“Thus says the Lord: Stop at the crossroads and look around you. Ask for the ancient paths, where the good way is, and walk in it. You will find rest for your souls.”
“Look carefully then how you walk, not as unwise but as wise, making the best use of the time, because the days are evil. Therefore do not be foolish, but understand what the will of the Lord is.”
These two passages, one from the OT and one from the NT, admonish us to be intentional and wise in response to the situations of life and work. Jeremiah gives four four practical steps for responding with wisdom:
1. Stop and Think
There are two very different ways to go about life: You can feel and react, or you can think and respond. You can be guided by intentional thinking or by impulsive emotion.
When you experience a crossroad in life, that is, when you arrive at a decision point and are confronted with a situation … press pause. Slow down, get off autopilot, and give yourself time to think. The more challenging the situation, the more important it is that you stop and think.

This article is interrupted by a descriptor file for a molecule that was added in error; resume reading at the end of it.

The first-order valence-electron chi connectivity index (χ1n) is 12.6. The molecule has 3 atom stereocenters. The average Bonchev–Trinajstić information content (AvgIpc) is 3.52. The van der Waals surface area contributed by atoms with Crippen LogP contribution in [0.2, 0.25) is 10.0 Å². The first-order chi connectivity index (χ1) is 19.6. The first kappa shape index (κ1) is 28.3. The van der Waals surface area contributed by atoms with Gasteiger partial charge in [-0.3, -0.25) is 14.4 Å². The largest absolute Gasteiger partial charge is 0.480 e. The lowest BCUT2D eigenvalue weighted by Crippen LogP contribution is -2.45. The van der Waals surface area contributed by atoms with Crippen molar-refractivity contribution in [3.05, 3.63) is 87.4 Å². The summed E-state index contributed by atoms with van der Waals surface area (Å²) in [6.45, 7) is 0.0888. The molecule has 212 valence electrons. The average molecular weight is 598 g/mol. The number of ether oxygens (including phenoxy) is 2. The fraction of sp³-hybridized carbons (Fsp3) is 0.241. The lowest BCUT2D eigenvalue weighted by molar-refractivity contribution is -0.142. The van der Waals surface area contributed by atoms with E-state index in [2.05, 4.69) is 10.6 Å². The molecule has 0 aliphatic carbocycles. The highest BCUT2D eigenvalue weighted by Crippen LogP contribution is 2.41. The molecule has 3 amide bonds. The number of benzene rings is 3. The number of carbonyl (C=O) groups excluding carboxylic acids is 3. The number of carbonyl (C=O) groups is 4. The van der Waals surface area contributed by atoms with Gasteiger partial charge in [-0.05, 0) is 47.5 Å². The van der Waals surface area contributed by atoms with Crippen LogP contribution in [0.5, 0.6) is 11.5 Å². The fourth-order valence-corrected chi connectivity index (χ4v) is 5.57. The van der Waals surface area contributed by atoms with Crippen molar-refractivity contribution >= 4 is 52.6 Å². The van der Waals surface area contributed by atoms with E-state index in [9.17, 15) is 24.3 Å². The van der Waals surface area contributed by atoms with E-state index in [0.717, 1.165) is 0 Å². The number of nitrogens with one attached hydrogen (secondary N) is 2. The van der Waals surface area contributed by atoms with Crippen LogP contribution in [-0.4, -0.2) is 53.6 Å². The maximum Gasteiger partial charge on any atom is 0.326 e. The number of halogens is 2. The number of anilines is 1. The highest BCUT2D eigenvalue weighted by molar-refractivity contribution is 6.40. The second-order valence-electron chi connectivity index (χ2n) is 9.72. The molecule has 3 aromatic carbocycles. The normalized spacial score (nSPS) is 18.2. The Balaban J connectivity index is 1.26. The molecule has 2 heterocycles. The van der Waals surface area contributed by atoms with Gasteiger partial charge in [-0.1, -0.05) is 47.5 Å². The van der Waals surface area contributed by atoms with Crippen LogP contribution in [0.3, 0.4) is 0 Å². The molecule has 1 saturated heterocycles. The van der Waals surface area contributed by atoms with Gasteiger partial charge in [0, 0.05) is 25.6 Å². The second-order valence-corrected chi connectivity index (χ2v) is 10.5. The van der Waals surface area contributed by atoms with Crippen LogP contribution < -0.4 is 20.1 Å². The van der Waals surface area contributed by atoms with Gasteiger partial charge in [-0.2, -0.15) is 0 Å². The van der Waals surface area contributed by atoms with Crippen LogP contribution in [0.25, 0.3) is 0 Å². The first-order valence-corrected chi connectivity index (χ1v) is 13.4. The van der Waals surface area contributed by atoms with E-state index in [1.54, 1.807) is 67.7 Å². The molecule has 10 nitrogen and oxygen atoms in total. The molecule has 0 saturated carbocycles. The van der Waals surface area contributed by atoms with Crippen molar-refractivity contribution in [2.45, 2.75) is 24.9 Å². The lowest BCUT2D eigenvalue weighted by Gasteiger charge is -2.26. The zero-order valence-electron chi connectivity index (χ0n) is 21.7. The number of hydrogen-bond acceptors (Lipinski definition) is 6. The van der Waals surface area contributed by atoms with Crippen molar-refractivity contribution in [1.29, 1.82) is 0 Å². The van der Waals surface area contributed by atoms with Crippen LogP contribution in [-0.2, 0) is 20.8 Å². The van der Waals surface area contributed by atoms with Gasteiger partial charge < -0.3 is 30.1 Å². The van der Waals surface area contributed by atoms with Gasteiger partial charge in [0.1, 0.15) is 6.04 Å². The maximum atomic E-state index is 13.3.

“One who is wise is cautious and turns away from evil, but a fool is reckless and careless.” (Proverbs 14.16)
We get in trouble when we act too quickly on the basis of impulse and habit. It is imperative that we slow down and think. This is the battle between our new nature in Christ and our old nature, between intention and impulse.
The old nature—the sin nature—is unwise. It does not want to consider and evaluate. It simply reacts based on how it feels. It wants us to act with default-driven habit. The old nature doesn’t want to think; it wants to act according to emotional impulse. The old nature wants us to do what is comfortable and convenient, not what is necessary.
“The plans of the diligent lead surely to abundance, but everyone who is hasty comes only to poverty.” (Proverbs 21:5)
Our new nature, directed and empowered by the Holy Spirit, guides us to slow down, press pause, pray, and seek wisdom. It wants us to act with discipline-driven intention, purpose, and skill. The new nature wants us to do what is necessary, not what is comfortable and convenient.
The conflict between the impulsive reactions of the old nature and the intentional actions of the new nature is life’s greatest battle. No one is exempt. Whether at work or at home, we are confronted daily with the battle: New nature vs old nature. Discipline vs default.
The first step in winning that battle is to stop and think, pray, and respond to the promptings of the Spirit.